The goal of the reform movement was to establish representative government in Newfoundland and Labrador. It gained momentum during the early-19th century, which was a time of tremendous social, economic, and political change in the colony. Although the permanent population was expanding at a faster rate than ever before, no form of elected government existed to represent the people. Instead, Britain appointed governors to administer the colony, who in turn appointed judges and other officials to help maintain law and order.
Some residents believed the current system of government had grown outdated and was and no longer able to properly administer Newfoundland and Labrador's rapidly changing society. They demanded a greater say in the way the colony was governed and advocated for the establishment of a local legislature, which the people could elect. Their campaign gained ground during the first three decades of the 1800s and achieved success in 1832, when Britain granted the colony representative government.
The reform movement began to take shape after May 1811, when Britain passed a new act ending the free public use of ships' rooms in St. John's and imposing a fee on their use. Local merchants and other professionals objected to the change and organized a meeting in November of that year to discuss their concerns. Many thought it unethical for the government to seize common property without first consulting the public and felt the people should have some say in how the government spent any rent money it collected from them.
Many attendees called for the establishment of a local Board of Police to ensure fees would be spent on local improvements. Foremost among these was Scottish physician William Carson, who immigrated to the island in the early 1800s and became a vocal advocate for political reform. Carson published the colony's first protest pamphlet soon after the meeting, in which he attacked the naval government as an unjust and oppressive administration. A naval governor, he wrote, was “accustomed to receive implicit obedience, whether his orders are dictated by justice or injustice, by reason or false prejudices.” In 1813, Carson circulated a second pamphlet to promote the establishment of “a resident Governor, a Senate House, and House of Assembly.”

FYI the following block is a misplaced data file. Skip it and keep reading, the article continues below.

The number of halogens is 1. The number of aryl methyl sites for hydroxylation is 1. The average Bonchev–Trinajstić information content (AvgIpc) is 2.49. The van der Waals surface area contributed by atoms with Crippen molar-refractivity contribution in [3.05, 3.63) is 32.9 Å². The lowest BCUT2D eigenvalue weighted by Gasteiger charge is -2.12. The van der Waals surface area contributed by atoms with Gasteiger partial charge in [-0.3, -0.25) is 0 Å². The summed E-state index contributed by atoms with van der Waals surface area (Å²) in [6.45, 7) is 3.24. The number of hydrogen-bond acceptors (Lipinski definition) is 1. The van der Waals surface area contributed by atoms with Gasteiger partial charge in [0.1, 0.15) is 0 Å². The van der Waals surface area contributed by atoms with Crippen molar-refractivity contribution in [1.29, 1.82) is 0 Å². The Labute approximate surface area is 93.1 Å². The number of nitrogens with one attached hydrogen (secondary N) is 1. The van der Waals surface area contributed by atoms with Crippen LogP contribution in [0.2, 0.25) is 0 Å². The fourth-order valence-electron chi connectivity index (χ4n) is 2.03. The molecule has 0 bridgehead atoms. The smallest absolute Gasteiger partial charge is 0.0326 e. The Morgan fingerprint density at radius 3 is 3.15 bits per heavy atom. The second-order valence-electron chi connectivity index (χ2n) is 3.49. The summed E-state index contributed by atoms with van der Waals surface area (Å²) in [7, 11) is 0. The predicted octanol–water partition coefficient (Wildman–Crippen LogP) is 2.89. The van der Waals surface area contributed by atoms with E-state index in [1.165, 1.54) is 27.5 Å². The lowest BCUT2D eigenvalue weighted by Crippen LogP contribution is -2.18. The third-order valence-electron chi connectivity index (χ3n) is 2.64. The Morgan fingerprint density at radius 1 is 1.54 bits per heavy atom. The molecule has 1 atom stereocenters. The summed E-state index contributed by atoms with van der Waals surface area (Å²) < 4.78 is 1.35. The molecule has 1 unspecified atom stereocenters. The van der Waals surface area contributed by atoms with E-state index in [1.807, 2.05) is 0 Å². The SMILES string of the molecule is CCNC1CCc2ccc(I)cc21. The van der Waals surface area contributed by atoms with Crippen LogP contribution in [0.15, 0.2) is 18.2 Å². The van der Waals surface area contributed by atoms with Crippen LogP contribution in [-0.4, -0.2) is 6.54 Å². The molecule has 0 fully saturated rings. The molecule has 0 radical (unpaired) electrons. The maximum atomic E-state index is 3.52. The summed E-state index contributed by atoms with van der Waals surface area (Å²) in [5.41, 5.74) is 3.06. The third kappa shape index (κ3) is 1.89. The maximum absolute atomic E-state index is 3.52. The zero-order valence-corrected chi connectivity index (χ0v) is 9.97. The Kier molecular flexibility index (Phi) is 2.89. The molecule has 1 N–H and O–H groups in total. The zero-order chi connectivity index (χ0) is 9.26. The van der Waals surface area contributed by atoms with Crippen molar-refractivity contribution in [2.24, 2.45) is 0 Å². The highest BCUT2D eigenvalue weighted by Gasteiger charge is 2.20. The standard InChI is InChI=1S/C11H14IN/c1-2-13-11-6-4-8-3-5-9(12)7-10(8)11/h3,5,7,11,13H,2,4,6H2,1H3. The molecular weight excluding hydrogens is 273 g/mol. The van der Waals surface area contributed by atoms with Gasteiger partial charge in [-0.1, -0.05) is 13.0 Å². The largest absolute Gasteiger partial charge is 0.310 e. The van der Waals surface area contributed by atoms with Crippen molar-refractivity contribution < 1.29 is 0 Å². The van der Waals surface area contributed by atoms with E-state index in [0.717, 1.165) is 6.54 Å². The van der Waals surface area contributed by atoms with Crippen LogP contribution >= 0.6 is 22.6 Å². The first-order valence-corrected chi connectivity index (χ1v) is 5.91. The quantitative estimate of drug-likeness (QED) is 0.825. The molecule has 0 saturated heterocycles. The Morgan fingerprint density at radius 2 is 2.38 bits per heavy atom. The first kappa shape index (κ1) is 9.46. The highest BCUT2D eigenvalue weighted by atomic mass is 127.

The reform movement gained further support in 1815, when the colony entered a postwar depression that sparked widespread discontent with the naval government. As France and other nations reentered the fish trade following the Napoleonic Wars (1803-1815), an abundance of cod glutted international markets. Prices dropped, competition increased, and the colony's profits evaporated. A string of harsh winters between 1815 and 1817 made living conditions even more difficult, while fires at St. John's in 1817 left thousands homeless. That spring, dangerous ice conditions grounded the island's sealing fleet and eliminated a much-needed source of supplementary income for already destitute families.
Some residents believed the government did not do enough to help the poor and questioned its ability to guide the colony through difficult times. Carson and other reformers advocated for a permanently established government with an ability to pass local laws. Britain responded in 1817 by making the naval governor a year-round resident of the island, but did not change any other aspect of the governorship.
Although the movement initially focused on political reform, it also began to advocate for judicial reform in 1820, when controversial court rulings against two Conception Bay fishers sparked widespread discontent with the surrogate court system. After fishers James Lundrigan and Philip Butler failed to appear in court on debt charges, surrogate judges sentenced the men to public whippings and evicted them from their homes. Similar cases were not uncommon in 19th-century Newfoundland, yet no previous offenders had been sentenced to public whippings. Unlike other fishers, however, both Butler and Lundrigan had wives who challenged court officers and threatened them with violence after they tried to seize their property or serve writs. Many people in Newfoundland and Labrador believed the punishments were unnecessarily severe and called for an overhaul of the judicial system.